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The intimate environment, where the audience surrounds the performer and participates in their art or is simply an onlooker, helps
Picture a room full of people, none of whom know each other, sitting cross-legged on the ground. A round of poetry reading works as ice-breaker, and is followed by applause. The next thing you know, it's your turn to take the stage. You can recite a poem, tell a story or even share a memory. And, nobody is going to judge you. Writer-poet Neha Bahuguna started Bol The Collective because "we have forgotten how to communicate with others". The intimate environment, where the audience surrounds the performer and participates in their art or is simply an onlooker, helps. The first such baithak was hosted at The Artisans' Art Gallery in Kala Ghoda back in 2017. Each year, up to six events are organised and open to everyone. "It's mostly recitals and discussions around women-related subjects that we plan, because there is just so much to discuss there. You can use the platform to vent, send a message or start a conversation."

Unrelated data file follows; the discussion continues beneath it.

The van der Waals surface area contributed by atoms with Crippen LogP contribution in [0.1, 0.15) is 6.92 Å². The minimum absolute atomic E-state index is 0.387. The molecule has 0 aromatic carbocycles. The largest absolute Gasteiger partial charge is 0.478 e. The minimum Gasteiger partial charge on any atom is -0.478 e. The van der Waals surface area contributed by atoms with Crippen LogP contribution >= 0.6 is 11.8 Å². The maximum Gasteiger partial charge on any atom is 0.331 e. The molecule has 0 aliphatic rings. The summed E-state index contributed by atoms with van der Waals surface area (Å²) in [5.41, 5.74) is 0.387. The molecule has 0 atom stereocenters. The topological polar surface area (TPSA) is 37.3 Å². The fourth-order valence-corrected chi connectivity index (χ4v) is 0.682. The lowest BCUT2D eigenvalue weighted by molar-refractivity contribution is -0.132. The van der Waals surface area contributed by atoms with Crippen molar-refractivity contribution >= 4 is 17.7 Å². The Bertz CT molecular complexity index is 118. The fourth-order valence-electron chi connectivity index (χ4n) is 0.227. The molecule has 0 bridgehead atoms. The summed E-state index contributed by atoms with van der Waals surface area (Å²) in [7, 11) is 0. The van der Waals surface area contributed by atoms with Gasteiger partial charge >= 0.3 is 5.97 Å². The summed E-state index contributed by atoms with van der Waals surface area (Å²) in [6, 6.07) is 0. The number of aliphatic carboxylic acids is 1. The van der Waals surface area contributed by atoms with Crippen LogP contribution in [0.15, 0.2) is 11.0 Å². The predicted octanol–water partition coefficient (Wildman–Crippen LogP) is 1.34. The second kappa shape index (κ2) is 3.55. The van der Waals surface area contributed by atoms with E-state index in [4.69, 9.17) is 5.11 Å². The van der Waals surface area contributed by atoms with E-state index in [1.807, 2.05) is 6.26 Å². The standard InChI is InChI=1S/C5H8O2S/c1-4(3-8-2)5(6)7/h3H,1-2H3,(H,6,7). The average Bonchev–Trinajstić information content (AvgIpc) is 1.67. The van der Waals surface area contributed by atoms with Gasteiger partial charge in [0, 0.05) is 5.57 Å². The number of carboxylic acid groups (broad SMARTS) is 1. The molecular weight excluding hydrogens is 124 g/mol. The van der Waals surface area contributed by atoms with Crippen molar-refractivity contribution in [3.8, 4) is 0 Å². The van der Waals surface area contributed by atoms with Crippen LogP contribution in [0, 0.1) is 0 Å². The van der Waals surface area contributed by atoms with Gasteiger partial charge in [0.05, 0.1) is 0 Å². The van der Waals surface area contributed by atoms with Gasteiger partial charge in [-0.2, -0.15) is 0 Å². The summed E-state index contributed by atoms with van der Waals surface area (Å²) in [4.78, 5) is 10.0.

And, it is not mandatory for everyone to speak. "We give people their space. Sometimes, we get children from NGOs, and they are usually shy. We let them take the stage, but if they are not comfortable, we let them be. At least, they can listen and reflect on this experiences later," she says. Bahuguna chooses art galleries, quaint cafes and restaurants to hold the baithaks. Snacks and tea make the rounds to ensure everyone loosens up. The only requirement? Come with an open mind, and be accepting of another's views.
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